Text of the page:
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Blues counting on youth to step up

St. Louis GM optimistic despite departures of veterans Brian Elliott, David Backes, Troy Brouwer

by Nicholas J. Cotsonika @cotsonika / Columnist

In July, amid major changes to the St. Louis Blues, general manager Doug Armstrong said they might have to take a half-step back to take two steps forward.

In August, a month before training camp, he sounded more optimistic.

"Maybe we'll be better," he said.

The Blues have been good the past five regular seasons, with more than 100 points in each of the past four 82-game regular seasons and finishing first or second in the Central Division in five straight seasons.

They broke through in the 2016 Stanley Cup Playoffs, making the Western Conference Final for the first time since 2001 and coming within two wins of their first Stanley Cup Final since 1970.

But now they're a team in transition.

Video: CHI@STL, Gm7: Parayko rings it in off the post

Coach Ken Hitchcock will be behind the bench for one more season before stepping aside for Mike Yeo, the new associate coach. Assistant coach Kirk Muller left to become associate coach of the Montreal Canadiens after orchestrating one of the League's best power plays the past two seasons.

Captain David Backes left for the Boston Bruins and forward Troy Brouwer for the Calgary Flames via free agency after bringing scoring, toughness and leadership. Goaltender Brian Elliott was traded to the Flames after often putting up excellent numbers.

The Blues are smaller and younger.

More major changes might be coming too. Defenseman Kevin Shattenkirk and forwards Patrik Berglund and Alexander Steen can become unrestricted free agents after the season.

"It's a different group," Armstrong said. "We've been a little bit on autopilot the last couple of years, just bringing back a good group year in and year out. This is the first time we've had some change, and I think everyone's excited about it."

What is there to be excited about?

As well as the Blues have performed in recent seasons, they fell short of their ultimate goal, and the League is ever-evolving. Whether they liked it or not, they had to refresh.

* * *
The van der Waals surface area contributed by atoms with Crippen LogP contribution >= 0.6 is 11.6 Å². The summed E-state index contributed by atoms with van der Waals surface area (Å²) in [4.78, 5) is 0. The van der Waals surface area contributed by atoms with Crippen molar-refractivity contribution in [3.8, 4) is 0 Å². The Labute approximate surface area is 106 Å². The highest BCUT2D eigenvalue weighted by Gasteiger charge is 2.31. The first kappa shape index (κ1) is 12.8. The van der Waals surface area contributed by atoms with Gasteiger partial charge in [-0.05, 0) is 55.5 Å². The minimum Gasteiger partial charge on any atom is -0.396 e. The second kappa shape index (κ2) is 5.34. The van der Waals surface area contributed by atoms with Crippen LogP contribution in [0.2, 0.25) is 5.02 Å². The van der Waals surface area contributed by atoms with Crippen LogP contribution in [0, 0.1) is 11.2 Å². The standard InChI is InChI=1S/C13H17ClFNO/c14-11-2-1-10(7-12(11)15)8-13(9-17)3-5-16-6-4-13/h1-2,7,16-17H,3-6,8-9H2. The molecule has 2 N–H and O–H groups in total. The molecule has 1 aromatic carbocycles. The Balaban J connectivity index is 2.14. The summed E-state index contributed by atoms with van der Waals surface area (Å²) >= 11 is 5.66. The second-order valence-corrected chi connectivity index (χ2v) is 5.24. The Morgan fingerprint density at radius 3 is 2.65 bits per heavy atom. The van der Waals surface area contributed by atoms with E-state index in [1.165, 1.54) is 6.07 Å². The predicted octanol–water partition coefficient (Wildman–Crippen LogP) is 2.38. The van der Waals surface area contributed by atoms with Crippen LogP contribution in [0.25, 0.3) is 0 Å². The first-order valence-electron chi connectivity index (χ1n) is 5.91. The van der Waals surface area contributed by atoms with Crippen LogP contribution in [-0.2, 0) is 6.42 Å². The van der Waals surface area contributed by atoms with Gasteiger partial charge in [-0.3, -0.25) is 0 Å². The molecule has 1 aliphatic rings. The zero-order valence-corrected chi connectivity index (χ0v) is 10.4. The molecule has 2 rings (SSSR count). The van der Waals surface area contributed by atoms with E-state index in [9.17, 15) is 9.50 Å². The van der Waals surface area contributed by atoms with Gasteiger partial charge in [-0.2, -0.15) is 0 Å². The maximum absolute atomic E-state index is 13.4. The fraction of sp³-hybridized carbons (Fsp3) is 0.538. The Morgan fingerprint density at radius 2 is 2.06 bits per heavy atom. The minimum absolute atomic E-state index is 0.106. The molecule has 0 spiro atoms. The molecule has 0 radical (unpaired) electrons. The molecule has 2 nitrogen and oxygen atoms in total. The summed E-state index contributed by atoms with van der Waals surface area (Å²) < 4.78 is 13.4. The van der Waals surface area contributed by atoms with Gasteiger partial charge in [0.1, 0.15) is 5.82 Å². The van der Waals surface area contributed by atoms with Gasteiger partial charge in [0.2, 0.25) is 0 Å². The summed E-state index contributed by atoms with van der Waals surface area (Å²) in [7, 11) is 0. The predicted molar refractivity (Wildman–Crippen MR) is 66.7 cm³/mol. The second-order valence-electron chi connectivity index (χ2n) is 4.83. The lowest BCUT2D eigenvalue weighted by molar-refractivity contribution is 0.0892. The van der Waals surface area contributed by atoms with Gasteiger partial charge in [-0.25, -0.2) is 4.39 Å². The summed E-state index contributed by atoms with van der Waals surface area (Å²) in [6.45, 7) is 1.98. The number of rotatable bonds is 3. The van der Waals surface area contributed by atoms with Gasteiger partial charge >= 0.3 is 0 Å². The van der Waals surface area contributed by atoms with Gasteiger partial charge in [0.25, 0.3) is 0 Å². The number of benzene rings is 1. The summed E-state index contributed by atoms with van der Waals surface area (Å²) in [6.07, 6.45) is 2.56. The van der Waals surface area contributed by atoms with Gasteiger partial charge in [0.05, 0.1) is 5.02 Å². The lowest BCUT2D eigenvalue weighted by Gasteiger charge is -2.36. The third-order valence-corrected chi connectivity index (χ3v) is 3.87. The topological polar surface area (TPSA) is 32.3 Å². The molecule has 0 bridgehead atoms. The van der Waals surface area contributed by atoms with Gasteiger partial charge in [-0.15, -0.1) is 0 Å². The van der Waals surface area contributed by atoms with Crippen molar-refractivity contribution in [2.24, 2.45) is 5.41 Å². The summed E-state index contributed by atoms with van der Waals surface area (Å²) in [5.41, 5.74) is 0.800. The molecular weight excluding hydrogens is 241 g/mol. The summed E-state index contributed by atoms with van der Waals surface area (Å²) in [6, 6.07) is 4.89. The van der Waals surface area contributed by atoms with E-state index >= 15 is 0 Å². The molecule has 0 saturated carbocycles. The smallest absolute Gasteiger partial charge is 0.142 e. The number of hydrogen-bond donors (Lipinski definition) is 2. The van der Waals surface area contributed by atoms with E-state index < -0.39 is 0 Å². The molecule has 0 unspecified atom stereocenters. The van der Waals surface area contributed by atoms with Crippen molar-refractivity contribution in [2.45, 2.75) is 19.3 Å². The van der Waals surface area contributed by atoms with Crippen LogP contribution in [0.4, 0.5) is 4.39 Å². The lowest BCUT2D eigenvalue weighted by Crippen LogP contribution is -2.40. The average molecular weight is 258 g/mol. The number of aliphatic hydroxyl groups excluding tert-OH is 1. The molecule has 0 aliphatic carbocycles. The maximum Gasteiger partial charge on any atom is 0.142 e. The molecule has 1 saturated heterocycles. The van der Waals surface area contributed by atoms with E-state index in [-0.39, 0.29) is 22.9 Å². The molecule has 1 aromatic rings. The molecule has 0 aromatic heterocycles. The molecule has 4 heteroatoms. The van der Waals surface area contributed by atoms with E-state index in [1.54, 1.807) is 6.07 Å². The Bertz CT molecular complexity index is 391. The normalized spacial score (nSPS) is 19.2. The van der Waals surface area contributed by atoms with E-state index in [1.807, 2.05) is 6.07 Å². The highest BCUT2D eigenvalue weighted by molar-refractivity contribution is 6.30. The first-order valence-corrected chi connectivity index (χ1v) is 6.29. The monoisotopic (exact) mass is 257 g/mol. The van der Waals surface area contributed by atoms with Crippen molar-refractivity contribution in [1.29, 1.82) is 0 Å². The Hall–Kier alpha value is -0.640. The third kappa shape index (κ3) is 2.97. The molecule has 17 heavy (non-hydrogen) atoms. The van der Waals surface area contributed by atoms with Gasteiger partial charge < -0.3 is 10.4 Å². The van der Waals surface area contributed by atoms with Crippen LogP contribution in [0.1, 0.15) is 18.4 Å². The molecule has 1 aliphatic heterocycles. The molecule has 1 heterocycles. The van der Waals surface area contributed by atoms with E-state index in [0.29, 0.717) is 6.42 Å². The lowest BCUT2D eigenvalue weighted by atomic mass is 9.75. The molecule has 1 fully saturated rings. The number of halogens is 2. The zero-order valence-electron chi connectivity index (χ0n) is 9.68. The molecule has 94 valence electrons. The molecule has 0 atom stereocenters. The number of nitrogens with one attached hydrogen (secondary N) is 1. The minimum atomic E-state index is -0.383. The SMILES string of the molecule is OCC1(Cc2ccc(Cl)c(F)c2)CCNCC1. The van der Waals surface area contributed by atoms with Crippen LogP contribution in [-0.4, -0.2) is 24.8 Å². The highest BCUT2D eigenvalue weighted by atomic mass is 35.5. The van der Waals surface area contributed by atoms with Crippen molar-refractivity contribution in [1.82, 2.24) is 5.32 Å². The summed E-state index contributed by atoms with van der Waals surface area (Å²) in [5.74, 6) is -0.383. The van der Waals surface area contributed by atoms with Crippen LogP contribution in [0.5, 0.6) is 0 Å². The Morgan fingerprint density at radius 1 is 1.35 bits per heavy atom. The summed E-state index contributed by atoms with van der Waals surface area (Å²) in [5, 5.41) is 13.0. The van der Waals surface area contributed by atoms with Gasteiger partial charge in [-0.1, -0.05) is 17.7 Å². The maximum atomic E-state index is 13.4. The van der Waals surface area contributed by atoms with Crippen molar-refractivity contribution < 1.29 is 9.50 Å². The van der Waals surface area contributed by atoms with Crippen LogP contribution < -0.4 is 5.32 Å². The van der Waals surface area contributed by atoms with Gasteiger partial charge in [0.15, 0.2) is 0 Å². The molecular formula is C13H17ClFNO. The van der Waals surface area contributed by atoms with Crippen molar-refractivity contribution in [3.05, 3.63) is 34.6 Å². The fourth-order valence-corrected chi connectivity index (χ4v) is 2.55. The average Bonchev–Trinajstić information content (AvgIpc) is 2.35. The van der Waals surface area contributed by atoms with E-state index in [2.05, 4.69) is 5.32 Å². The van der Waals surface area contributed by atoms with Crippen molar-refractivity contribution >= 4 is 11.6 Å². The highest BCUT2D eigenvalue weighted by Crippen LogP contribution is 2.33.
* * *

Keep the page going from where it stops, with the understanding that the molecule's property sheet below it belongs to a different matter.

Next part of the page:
Hitchcock is nearing the end of his long, accomplished coaching career, and he has a new staff with Yeo, Rick Wilson and Steve Thomas. The Blues will have to play a new style. But Hitchcock always has been a student of the game who has stayed current, and while he can help Yeo transition, Yeo can help him with new ideas.

"I think it's a really strong staff, maybe the strongest staff we've had," Armstrong said.

Video: STL@SJS, Gm4: Allen makes a nice pad save

Youth is not necessarily a negative. The Blues traded Elliott because they felt Jake Allen, 26, was ready to be their No. 1 goaltender full time. Defenseman Colton Parayko, 23, and forward Robby Fabbri, 20, impressed as rookies last season. Fabbri had 18 goals and 19 assists in 72 regular-season games, then four goals and 11 assists in 20 playoff games.

"I think the game is getting faster, and youth is being served," Armstrong said. "I think we were going to transfer to this regardless."

St. Louis still has lots of experience and depth. They signed forward David Perron, who played for the Blues from 2007-13 and whose offensive production should offset the loss of Brouwer. They have Berglund, Steen, Jori Lehtera, Jaden Schwartz, Paul Stastny and Vladimir Tarasenko, along with a solid bottom six. They have a strong defense.

Tarasenko, 24, could play an even bigger role.

"He'll be really good, and he expects to be really good, and we need him to be really good," Armstrong said.

Tarasenko was fourth in the NHL in goals last season with 40 and tied for 12th in points with 74. He absorbed a lot of blame in the Western Conference Final, when he was held without a point against the San Jose Sharks until he scored two goals in the third period of a 5-2 loss in Game 6. But he had seven goals and six assists in 14 games in the first two rounds.

Video: SJS@STL, Gm5: Fabbri cranks power-play goal for lead

Armstrong referenced Pittsburgh Penguins center Evgeni Malkin, who started strong in the 2008 Stanley Cup Playoffs and didn't produce in the Final until late in a six-game loss to the Detroit Red Wings.

"People questioned him, and then I think he won the Conn Smythe the next year," Armstrong said. "Until you go through these things as a player, it's an unknown. Now there's less and less unknown for our players because of making it to the third round this year and understanding there's quite a bit farther distance to go. …

"The last two years he's getting better and better each year. Can he win the scoring title? Can he win the goals title? He's a dynamic player. That's going to be interesting to watch."

That would be something to get excited about.

"I don't think we have to do anything extraordinary to be a good, competitive team in I think the best division in hockey," Armstrong said.

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